After WIC offered better food options, maternal and infant health improved
A major 2009 revision to a federal nutrition program for low-income pregnant women and children improved recipients' health on several key measures, researchers at UC San Francisco have found.
The study is the first to analyze the health effects of the changes to the U.S. Special Supplemental Nutrition Program for Women, Infants and Children (WIC), which serves half of all infants and more than a quarter of all pregnant and postpartum women in the U.S. It comes amid renewed attention to poor maternal health outcomes for low-income women, as well as an opposing push to cut social welfare programs like WIC.
WIC was introduced in the mid-1970s but remained unchanged until 2009, when it was revamped to address rising rates of obesity and diabetes. The revisions added a monthly food allotment of $10 to allow women to purchase fresh fruits and vegetables, instead of only providing fruit juice. The revisions also required purchases of whole grain bread and low-fat milk.
Previous research showed these changes improved maternal and child nutrition by decreasing purchases of refined grains and whole milk, but the effects on health have gone unexamined until the current paper, published Monday, July 1, in JAMA Pediatrics.
Researchers used a "quasi-experimental" framework to examine the effects on more than 2 million babies born between 2007 and 2012 to California mothers who received WIC. These babies' birth certificates were linked to hospital discharge records for mothers and infants, providing information on their health.
To account for forces that may have been affecting women's health generally and did not come from the changes to the WIC program, the researchers also included a control group of women who were not receiving WIC to see how their health changed during the period under study. Then they subtracted these trends from the trends for WIC recipients.
In all, they examined data for nearly 3 million babies born to nearly 2.5 million mothers, concluding that many, though not all, of the health indicators under review improved.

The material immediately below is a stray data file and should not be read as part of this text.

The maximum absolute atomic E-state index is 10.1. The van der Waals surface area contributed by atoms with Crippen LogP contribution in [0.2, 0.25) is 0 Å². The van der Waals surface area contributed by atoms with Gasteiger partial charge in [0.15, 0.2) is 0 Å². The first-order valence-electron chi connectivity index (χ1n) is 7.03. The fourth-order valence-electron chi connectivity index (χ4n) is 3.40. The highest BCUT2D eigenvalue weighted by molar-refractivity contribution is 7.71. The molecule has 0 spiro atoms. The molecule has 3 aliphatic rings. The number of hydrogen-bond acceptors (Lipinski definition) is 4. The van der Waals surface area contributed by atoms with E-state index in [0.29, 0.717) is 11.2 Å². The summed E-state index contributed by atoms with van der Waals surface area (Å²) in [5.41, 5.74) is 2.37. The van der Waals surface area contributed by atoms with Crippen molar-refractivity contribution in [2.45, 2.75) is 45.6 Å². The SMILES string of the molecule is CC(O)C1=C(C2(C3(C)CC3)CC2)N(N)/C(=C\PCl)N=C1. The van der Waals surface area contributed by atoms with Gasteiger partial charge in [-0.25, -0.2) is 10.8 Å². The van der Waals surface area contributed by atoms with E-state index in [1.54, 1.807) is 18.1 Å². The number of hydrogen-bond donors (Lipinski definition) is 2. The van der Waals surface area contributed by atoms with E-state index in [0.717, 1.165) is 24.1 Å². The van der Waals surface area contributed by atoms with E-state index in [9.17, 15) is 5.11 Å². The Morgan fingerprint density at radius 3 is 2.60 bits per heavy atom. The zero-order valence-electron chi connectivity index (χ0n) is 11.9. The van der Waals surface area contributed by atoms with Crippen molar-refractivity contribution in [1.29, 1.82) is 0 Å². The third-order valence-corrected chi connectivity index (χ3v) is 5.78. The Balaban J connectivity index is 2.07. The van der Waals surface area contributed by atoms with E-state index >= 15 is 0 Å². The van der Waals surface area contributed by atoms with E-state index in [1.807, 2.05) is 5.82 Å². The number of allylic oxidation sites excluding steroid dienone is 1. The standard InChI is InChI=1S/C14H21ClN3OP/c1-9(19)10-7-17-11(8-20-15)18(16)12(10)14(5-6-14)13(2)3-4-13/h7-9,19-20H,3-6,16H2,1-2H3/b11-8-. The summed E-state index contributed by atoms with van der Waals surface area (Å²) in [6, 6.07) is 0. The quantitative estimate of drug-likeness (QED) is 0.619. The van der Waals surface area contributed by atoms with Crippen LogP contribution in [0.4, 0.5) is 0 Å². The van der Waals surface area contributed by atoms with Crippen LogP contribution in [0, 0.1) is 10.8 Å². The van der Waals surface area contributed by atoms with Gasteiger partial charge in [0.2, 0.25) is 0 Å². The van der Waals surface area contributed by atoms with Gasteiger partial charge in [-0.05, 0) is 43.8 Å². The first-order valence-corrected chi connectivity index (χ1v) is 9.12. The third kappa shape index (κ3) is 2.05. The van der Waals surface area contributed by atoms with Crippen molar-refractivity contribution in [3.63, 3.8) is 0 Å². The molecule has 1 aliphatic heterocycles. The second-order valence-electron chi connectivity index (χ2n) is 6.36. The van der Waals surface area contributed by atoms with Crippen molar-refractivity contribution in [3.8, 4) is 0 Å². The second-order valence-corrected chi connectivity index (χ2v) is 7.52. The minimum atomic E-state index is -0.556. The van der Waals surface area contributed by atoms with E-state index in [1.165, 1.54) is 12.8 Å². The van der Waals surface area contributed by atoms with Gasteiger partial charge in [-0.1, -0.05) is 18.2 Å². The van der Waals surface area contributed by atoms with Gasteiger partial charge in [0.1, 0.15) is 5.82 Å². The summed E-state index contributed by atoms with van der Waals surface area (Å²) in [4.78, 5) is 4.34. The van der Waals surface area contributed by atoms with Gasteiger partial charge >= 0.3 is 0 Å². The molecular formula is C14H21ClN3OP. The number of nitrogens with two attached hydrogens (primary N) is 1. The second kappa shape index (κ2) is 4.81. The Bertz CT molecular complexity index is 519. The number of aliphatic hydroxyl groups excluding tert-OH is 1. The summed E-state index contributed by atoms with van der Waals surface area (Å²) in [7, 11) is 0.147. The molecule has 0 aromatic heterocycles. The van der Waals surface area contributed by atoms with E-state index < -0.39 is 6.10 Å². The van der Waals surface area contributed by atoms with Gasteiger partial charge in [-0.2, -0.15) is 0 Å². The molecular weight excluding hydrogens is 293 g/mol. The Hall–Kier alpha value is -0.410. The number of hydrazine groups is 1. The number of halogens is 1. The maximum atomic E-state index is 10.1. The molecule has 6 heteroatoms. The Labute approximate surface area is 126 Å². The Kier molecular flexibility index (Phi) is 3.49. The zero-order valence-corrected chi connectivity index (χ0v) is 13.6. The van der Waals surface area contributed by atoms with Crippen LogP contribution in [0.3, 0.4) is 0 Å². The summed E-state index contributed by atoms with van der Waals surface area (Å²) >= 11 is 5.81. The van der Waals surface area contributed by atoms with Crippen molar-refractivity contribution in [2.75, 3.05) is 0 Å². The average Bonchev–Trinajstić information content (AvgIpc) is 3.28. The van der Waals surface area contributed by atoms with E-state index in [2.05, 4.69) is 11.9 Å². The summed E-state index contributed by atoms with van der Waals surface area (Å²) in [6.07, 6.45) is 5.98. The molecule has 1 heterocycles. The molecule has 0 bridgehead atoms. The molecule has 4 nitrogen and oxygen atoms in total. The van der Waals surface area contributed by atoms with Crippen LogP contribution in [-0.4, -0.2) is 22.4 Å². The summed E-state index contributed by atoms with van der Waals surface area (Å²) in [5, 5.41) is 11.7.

"This shows that there are social policy levers that can affect millions of people at once," said Rita Hamad, MD, Ph.D., an assistant professor of family and community medicine affiliated with the Philip R. Lee Institute for Health Policy Studies at UCSF, and first author of the paper. "We saw these improvements in high-risk moms and babies, even with these relatively modest improvements in the nutritional content of the WIC food packages."
After the revisions, pregnant women receiving WIC were less likely to get preeclampsia, an often dangerous complication involving high blood pressure, and they were more likely to gain the recommended amount of weight. But some women gained less weight than recommended, and there was no change in gestational diabetes or preterm birth.
The effects were smaller for the infants, but still mostly positive. Babies were more likely to be born later, and at an appropriate weight and size, although there was no reduction in very low birth weight, the length of admission at birth, or readmission in the first year of life.
"Despite improvements in programs like WIC, our country still has large health disparities between rich and poor," Hamad said. "The 2009 revisions were modest, and there is still a lot of room for improvement. Our society values families and kids, so this is a policy people can get behind."